Posted by: colegrove | Saturday 21 June 2008

Thoughts on Morocco and Food

Moroccan Mint TeaAs I sit here soaking up the sun this warm South Dakotan day, sipping my Moroccan Mint Tea, a thought comes to my mind… What is “Moroccan Mint”? This tea seems to be less minty than Peppermint or Spearmint. It turns out there are many varieties of Mint in addition to these classics there are Apple Mint, Bergamont Mint, Water Mint, Pennyroyal, and others. Moroccan Mint seems to be one of a plethera of mints. Very good for teas.

This bring me to Morocco. A pleasant western Mediterranean nation, it brings to mind Humphrey Bogart on the classic, Casablanca. It picture the Atlas Mountains, rolling Sand Dunes, middle eastern markets and busy foreign streets bustling with people selling handmade goods. The biggest thing perhaps besides the mint tea, is the intricate designs in art and architecture. Of course, I don’t know from experience, but these are some of the things that come to mind when I think of Morocco.

In my searches on Morocco, I once came to the unusual ruler known as Moulay Ismail Ibn Sharif (1634-1727) who reigned in there from 1672. He was most known for the most recorded children born to one father. As Sultan, he had 888 children (one wonders if this number is more legend or not), with his harem of 500 women. Another source says he had 1,042 children but either way, he was very prolific. Talk about being fruitful and multiplying!

Mint from MoroccoI must be on a theme. One of my favorite dishes my wife cooks up every so often is Moroccan Stir Fry. It is a hit with just about everyone we cook for. Here is the recipe:

  • 2 t Olive Oil
  • 2 medium Carrots
  • 1 cup chopped Onion
  • 1 cup Bell Pepper, chopped (be creative and colorful)
  • 2 cloves of Garlic (one of the healthiest of foods – but that’s another tangent)
  • 1/2 to 3/2 cup Rasins
  • 1 t ground Cumin
  • 1/2 t Sea Salt
  • 1/4 t Turmeric, ground
  • 1/2 t Cinnamon, ground
  • 1/8 t Pepper
  • 1 can (or equivalent) of Garbanzo Beans (Chickpeas), rinsed and drained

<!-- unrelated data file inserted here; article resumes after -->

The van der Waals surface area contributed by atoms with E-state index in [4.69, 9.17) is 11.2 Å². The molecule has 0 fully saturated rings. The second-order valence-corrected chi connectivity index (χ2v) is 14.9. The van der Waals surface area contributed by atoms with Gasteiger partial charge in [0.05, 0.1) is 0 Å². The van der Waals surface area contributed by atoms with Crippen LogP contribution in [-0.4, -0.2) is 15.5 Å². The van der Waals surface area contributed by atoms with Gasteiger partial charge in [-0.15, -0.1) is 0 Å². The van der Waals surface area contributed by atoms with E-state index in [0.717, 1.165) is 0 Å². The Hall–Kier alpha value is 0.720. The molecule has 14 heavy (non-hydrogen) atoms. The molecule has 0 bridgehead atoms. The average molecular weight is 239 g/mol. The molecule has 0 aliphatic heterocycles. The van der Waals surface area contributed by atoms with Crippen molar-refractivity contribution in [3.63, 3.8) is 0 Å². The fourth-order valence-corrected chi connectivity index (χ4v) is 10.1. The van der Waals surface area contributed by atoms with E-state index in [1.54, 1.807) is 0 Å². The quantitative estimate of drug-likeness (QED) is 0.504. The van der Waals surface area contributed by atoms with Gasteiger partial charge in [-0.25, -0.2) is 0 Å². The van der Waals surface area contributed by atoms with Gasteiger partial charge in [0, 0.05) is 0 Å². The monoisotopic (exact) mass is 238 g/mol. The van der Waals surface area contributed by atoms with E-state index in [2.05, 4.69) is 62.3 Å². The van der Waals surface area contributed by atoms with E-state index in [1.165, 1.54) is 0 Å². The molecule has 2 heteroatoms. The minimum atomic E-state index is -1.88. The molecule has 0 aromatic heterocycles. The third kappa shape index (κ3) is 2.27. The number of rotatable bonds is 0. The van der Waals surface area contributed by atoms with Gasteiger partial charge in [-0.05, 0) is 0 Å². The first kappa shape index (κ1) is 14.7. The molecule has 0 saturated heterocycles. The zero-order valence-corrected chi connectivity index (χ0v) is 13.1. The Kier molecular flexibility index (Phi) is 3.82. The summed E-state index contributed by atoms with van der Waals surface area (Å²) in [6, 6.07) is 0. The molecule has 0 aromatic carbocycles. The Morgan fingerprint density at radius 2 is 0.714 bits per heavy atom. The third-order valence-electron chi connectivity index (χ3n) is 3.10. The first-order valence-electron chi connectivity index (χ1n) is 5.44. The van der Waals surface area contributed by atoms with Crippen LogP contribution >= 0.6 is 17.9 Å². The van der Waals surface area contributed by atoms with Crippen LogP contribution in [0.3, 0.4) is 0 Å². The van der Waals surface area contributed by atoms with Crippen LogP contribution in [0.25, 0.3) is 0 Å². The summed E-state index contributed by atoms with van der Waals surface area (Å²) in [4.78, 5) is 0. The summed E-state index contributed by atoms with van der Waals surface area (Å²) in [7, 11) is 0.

• 2 T fresh ParsleyMoroccan Coast

We like to double the spices sometimes. Mmmmm. Heat the Olive Oil in 12″ skillet over medium-high heat. Cook carrots, onion, bell pepper, and garlic in oil for 4 minutes. Stir in remaining ingrediants except parsley. Cook 5 minutes stirring frequently. Garnish with parsley. This dish is great with herbed or Parmesan couscous. What is couscous you ask? I’m glad, well, CousCous is also popular in Morocco, Jordan, Palestine, and Lebanon. It’s ground up wheat. I don’t know how else to describe it. I have enclosed some pictures I’ve collected (not my own) on this site, and one day I’ll have to take a picture of the stir fry myself and post it to show what it looks like and how appetizingly healthy it is.

Now, on to the next small rabbit trail… on the subject of my favorite bean, Garbanzo, let me throw out another recipe we made recently, Chickpea Curry with Chapattis. Here is the Chickpea Curry recipe:

  • 2 onions
  • 4 cloves of garlic
  • 1 tablespoon olive oil
  • 1 teaspoon chili powder
  • 1 teaspoon sea salt
  • 1 teaspoon turmeric
  • 1 teaspoon paprika (my grandmother used this spice a lot I believe)
  • 1 tablespoon ground cumin
  • 1 tablespoon ground coriander
  • 1 x 440 gram (14 oz) cans chickpeas (garbanzo beans), drained
  • 440 g (14 oz) canned tomato pieces
  • 1 teaspoon Garam Masala

1. Slice onions finely; crush garlic. Heat oil in a medium pan. Add onion and garlic to pan. Cook over medium heat, stirring, until soft.

2. Add the chili powder, sea salt, turmeric, paprika, cumin, and coriander. Stir over heat for one minute.

3. Add chickpeas and undrained tomatoes, stir until combined. Simmer, covered, over low heat 20 minutes (we usually do almost 25), stirring occasionally. Stir in garam masala. Simmer, covered, for another 10 minutes.

Street in MoroccoTraditional chapattis or regular store bought wraps can be used to serve.

Speaking of garam masala, one of my college friends was from Kenya and introduced me to what she called “Kenyan Tea” which was Masala Chai, very tasty. Garam Masala is a group of spices commonly used together in Indian, Pakistani, and Bangladesh. Interesting that Kenya would use masala also. Most likely it is because Arab and Indian traders made small colonies along the coast of eastern Africa during many years of the last millennium and some of that culture mixed with native Africa.

Now as I sit here finishing off a large bowl of organic blueberries with a toothpick, and begin to read more of “The Revolution: A Manifesto” by Dr. Ron Paul (former presidential candidate and founder of Campaign for Liberty), I bid my readers adieu until next post.



  1. I never knew so many different types of mint existed. I had heard of Moroccan Mint Tea, but attributed the name to fancy advertising! You learn something new everyday!

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